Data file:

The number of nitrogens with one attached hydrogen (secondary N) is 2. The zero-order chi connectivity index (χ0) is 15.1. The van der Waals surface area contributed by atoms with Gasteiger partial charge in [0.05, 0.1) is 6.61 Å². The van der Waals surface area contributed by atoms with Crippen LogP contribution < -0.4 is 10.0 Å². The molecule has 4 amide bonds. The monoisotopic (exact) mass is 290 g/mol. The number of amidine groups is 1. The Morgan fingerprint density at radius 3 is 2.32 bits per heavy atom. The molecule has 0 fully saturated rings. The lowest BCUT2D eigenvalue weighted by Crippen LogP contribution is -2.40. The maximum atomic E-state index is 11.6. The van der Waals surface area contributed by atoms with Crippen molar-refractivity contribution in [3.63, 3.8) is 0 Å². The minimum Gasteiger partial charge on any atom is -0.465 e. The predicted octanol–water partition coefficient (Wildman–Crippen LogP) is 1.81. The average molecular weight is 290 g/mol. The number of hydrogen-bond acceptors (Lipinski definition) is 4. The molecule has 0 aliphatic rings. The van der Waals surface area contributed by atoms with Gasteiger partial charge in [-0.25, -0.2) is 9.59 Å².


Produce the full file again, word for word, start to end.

The number of nitrogens with one attached hydrogen (secondary N) is 2. The zero-order chi connectivity index (χ0) is 15.1. The van der Waals surface area contributed by atoms with Gasteiger partial charge in [0.05, 0.1) is 6.61 Å². The van der Waals surface area contributed by atoms with Crippen LogP contribution < -0.4 is 10.0 Å². The molecule has 4 amide bonds. The monoisotopic (exact) mass is 290 g/mol. The number of amidine groups is 1. The Morgan fingerprint density at radius 3 is 2.32 bits per heavy atom. The molecule has 0 fully saturated rings. The lowest BCUT2D eigenvalue weighted by Crippen LogP contribution is -2.40. The maximum atomic E-state index is 11.6. The van der Waals surface area contributed by atoms with Crippen molar-refractivity contribution in [3.63, 3.8) is 0 Å². The minimum Gasteiger partial charge on any atom is -0.465 e. The predicted octanol–water partition coefficient (Wildman–Crippen LogP) is 1.81. The average molecular weight is 290 g/mol. The number of hydrogen-bond acceptors (Lipinski definition) is 4. The molecule has 0 aliphatic rings. The van der Waals surface area contributed by atoms with Gasteiger partial charge in [-0.25, -0.2) is 9.59 Å².